I recently attended a meeting of the Bay Area Editors’ Forum (BAEF) at which members of The Road to Self-Publication: A Working Group—which includes authors and other professionals with an interest in self-publishing—met with BAEF member editors for a discussion on the role of editors in self-publishing.
The forum, held in San Francisco on April 18, was titled Editors and Self-Publishers: A Match Made in Heaven. It was designed as an information exchange that would cover topics such as how self-publishing authors find editors, how authors can determine what editing a manuscript needs, and how prices for editing services are set.
The discussion contrasted the editorial needs of self-publishing authors, including those who may wish to attempt traditional publishing first, with the needs of authors following the traditional publishing route via agents and publishing houses.
For example, agents may wish to put authors in touch with editors to polish manuscripts before sending them to potential publishers, yet these agents have often already vetted the manuscripts in question to ensure they don’t need restructuring. This means that the type of editing these authors need is generally in the realm of copyediting (line editing to proofreading).
On the other hand, the self-publishers’ needs covered everything from manuscript assessment and substantive editing to formatting for multiple print-on-demand and ebook service providers, ranging from Lulu and Smashwords to Amazon.com’s CreateSpace.
The attendees from the self-publishing working group were very interested in quality and in ensuring a high reputation for self-published works. To paraphrase one attendee, they generally wanted an editor to “make my book the best it can be.” However, while some authors had strong feelings about what they wanted from an editor, most expressed difficulty in determining which services would benefit their manuscript. They were emphatically looking for guidance from an editor.
Several self-publishers stressed the desirability of having a single editor who could perform all tasks needed in handling their manuscript from final draft to published book. Yet many editors specialize in only one or a few of the services needed. Hearing the message that jacks-of-all-trades would have a big advantage in this niche, some editors said they would rethink their skills or strategies, and others said they’d look into building networks so they could act increasingly as managing editors, subcontracting tasks like formatting or cover design as needed.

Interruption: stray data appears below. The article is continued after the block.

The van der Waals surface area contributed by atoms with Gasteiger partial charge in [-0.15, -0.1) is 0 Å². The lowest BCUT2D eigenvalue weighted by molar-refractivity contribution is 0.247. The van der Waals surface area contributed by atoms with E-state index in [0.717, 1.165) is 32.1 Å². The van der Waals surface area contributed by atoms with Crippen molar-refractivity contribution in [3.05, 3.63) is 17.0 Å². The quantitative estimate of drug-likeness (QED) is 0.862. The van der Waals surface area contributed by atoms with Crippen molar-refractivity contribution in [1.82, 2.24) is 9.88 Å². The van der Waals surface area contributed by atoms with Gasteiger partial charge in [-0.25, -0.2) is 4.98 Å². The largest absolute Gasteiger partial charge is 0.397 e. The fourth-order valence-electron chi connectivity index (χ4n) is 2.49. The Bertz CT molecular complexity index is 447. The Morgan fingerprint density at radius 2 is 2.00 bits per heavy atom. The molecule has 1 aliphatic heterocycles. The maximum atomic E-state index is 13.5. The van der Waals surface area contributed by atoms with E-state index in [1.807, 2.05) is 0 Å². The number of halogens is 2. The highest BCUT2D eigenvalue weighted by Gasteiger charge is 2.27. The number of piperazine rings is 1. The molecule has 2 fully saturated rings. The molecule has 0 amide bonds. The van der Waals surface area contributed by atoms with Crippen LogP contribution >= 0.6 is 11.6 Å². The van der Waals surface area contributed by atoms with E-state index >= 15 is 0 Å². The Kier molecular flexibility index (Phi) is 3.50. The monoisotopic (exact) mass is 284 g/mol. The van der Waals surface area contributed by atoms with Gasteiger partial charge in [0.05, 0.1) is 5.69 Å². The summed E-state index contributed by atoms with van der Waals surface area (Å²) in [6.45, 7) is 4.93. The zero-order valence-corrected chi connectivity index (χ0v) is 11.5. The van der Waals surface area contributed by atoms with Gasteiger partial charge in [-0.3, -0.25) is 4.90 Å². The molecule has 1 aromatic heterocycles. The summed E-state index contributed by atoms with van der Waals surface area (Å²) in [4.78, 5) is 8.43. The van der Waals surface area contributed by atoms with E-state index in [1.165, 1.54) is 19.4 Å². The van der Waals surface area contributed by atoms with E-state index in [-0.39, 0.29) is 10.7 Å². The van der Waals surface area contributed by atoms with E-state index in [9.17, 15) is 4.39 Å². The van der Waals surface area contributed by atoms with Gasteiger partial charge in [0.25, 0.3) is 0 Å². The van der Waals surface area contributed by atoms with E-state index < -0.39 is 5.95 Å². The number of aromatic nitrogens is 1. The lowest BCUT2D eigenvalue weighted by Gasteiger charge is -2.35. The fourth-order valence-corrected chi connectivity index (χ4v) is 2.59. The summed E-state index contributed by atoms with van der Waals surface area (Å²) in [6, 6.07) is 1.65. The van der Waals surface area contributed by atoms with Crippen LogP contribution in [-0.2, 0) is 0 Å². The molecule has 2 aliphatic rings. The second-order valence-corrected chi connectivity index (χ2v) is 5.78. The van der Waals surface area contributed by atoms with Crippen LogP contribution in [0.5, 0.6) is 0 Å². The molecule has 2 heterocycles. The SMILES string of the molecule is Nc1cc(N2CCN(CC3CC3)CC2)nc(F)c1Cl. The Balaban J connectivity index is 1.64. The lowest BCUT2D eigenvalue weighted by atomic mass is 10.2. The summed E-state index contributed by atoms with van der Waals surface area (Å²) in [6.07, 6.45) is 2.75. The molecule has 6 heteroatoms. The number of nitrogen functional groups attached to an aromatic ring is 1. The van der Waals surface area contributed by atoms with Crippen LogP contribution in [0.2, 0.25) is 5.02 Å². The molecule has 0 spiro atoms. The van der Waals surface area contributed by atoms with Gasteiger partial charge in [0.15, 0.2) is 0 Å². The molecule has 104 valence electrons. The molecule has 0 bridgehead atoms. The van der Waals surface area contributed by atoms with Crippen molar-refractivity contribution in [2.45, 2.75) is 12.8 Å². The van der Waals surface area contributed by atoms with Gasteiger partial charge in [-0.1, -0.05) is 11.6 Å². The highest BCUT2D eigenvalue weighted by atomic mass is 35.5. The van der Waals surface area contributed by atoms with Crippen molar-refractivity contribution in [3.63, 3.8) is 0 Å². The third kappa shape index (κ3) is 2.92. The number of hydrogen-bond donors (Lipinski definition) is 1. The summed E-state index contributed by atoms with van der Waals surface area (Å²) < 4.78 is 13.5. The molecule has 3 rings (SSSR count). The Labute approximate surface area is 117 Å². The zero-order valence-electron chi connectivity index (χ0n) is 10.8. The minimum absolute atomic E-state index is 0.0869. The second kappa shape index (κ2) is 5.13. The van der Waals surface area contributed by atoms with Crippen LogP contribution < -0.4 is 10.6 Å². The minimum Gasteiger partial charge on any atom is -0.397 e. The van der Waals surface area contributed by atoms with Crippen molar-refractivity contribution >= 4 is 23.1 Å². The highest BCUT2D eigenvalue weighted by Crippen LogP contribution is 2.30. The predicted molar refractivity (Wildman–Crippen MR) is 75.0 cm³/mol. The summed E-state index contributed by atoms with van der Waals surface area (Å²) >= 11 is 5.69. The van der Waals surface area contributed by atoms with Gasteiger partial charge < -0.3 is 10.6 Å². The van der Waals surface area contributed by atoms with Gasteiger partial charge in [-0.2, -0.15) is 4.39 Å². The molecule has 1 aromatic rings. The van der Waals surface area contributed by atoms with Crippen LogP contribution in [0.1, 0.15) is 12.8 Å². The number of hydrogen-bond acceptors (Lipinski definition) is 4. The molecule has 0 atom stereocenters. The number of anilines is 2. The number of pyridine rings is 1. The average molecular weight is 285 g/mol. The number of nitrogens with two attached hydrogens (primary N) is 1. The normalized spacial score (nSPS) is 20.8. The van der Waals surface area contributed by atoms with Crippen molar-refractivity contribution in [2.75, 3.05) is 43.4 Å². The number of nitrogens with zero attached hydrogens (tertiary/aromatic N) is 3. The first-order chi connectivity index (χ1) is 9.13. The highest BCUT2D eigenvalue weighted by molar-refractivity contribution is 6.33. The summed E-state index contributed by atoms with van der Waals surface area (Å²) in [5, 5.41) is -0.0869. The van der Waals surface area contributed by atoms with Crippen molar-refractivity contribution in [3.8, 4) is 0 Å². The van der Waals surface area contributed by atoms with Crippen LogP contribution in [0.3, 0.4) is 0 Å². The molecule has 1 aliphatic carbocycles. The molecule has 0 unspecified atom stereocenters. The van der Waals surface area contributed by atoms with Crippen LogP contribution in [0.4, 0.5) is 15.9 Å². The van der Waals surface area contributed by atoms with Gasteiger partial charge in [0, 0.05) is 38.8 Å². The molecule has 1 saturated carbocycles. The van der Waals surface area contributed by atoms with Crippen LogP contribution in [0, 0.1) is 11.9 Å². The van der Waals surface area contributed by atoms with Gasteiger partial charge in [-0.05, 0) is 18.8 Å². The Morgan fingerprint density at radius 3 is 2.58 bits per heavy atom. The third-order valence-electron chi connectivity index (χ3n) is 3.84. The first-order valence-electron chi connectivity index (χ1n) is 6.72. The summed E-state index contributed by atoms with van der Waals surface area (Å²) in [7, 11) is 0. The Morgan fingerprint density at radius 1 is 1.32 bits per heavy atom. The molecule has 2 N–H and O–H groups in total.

Another frustration, whether the author planned to self-publish or to first attempt the traditional route, was widely different price quotes to edit the same work, even taking into account differences in the services offered. Because editors bid on different bases (for example, by project, word, or hour), the authors reported difficulty comparing quotes. They emphasized that a fixed project price was far preferable to an hourly fee.
Many of the editors attending stressed the importance of communicating expectations, such as extent of editing and project scope. Several strongly recommended seeing the work and returning a sample edit to start a discussion before finalizing a quote or agreement for the work.
Only touched on was the difficulty that authors have locating suitably qualified editors. Complicating their search, those who find their way to sites like the BAEF’s (www.editorsforum.org) are often faced with an array of terms describing editing services (like developmental editing and light copyediting), most of which came across to the working group as being defined on a traditional publishing model.
The discussion with the working group prompted a reassessment of some features of the BAEF website, which is linked to a searchable database of affiliated editors. One proposal was to welcome requests for quotes without a commitment to hiring an editor, and another was to improve searchability in order to identify editors with particular skills (for example, formatting expertise) relevant to self-publishing.
A few observations with clear relevance for freelance developmental editors particularly struck me:
- The strong preference authors had for working with a single editor to complete all tasks needed for a publication-ready manuscript
- The preference authors had for project-based quotes
- The need for editor websites to be more author friendly
Might any of these observations affect how you work or market your services? Do you currently work with authors who are self-publishing, and in what capacity? What feedback have you gotten from past clients or authors inquiring about your services? I think this is a conversation editors are going to continue to have, both in person and online, and I’m curious what other editors’ experiences have been.